Release Cycle & Support

As previously stated, Linux Mint is based on the Ubuntu LTS releases, which are released every two years in April. For example, Ubuntu 18.04, 20.04, 22.04, and so on. Linux Mint follows this trend, delivering its major releases a few months after an Ubuntu LTS one.

However, unlike Ubuntu, the Mint’s version numbers are not set in the “year.month” format but increase – for example, Linux Mint 19, 20, 21, and so on. Also, as with Ubuntu, each Mint release gets a codename. What’s more interesting is that they are typically named after the female name, ending with the letter “a.”

For example, Linux Mint 19 is called “Tara,” 20 is called “Ulyana,” and 21 is called “Vanessa.” In addition, these code names are incremented alphabetically in each release.

Moreover, Linux Mint issues minor releases between two major ones, such as Linux Mint 21.1 “Vera,” the upcoming 21.2 “Victoria,” and so on.

Although these intermediate releases do not change the foundation upon which they are built, namely the most recent Ubuntu LTS release, they do include some significant changes, such as an updated version of the desktop environment, the addition of tools and features, and, of course, an updated package base.

Each major Mint release receives a five-year maintenance period, with interim releases reaching End-of-Life on the same date as the major one. You can find more about currently supported Linux Mint releases here.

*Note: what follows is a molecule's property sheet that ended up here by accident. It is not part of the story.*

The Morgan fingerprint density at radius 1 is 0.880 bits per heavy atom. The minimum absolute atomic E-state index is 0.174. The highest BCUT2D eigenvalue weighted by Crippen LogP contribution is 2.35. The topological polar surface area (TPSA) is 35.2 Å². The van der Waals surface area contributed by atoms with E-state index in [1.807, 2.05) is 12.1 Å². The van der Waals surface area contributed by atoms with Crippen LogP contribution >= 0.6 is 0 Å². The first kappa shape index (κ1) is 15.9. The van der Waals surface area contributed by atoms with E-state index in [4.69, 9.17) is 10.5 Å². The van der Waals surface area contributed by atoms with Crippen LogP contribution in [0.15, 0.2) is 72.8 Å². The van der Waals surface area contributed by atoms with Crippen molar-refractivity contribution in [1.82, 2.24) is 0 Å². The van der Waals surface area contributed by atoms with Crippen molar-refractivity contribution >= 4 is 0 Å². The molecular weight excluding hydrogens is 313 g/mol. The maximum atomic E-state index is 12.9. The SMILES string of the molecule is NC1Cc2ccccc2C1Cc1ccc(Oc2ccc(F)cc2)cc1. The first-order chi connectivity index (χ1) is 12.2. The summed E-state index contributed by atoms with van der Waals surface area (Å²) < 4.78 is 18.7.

Finally, unlike the flagship’s Mint releases, LMDE ones have a shorter maintenance period, usually a little more than two years, the same as the interval between the release of two major Debian versions.


Linux Mint is a reliable, stable, and user-friendly operating system based on Ubuntu. Its user-centric approach makes it ideal for beginners and advanced users who want a hassle-free experience.

With its vast array of features and customization options, nowadays Mint is one of the most popular Linux distributions in the world.

On top of that, it is becoming the natural first choice for users entering the Linux world and those who want a “just working” operating system without investing effort and time in it.

So, if you’re looking for a stable and user-friendly operating system that offers an intuitive interface and extensive features, Linux Mint is worth considering. You can find more about it on the project’s website.

Thank you for being our readers! You can leave your comments and impressions about Linux Mint in the comments section below.

Bobby Borisov

Bobby Borisov

Bobby, an editor-in-chief at Linuxiac, is a Linux professional with over 20 years of experience. With a strong focus on Linux and open-source software, he has worked as a Senior Linux System Administrator, Software Developer, and DevOps Engineer for small and large multinational companies.

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One comment

  1. “Each major Mint release receives a five-year maintenance period”

    That is only as a result of the five year maintenance period of the underlying Ubuntu LTS framework base to which the custom Linux Mint additional packages have been added.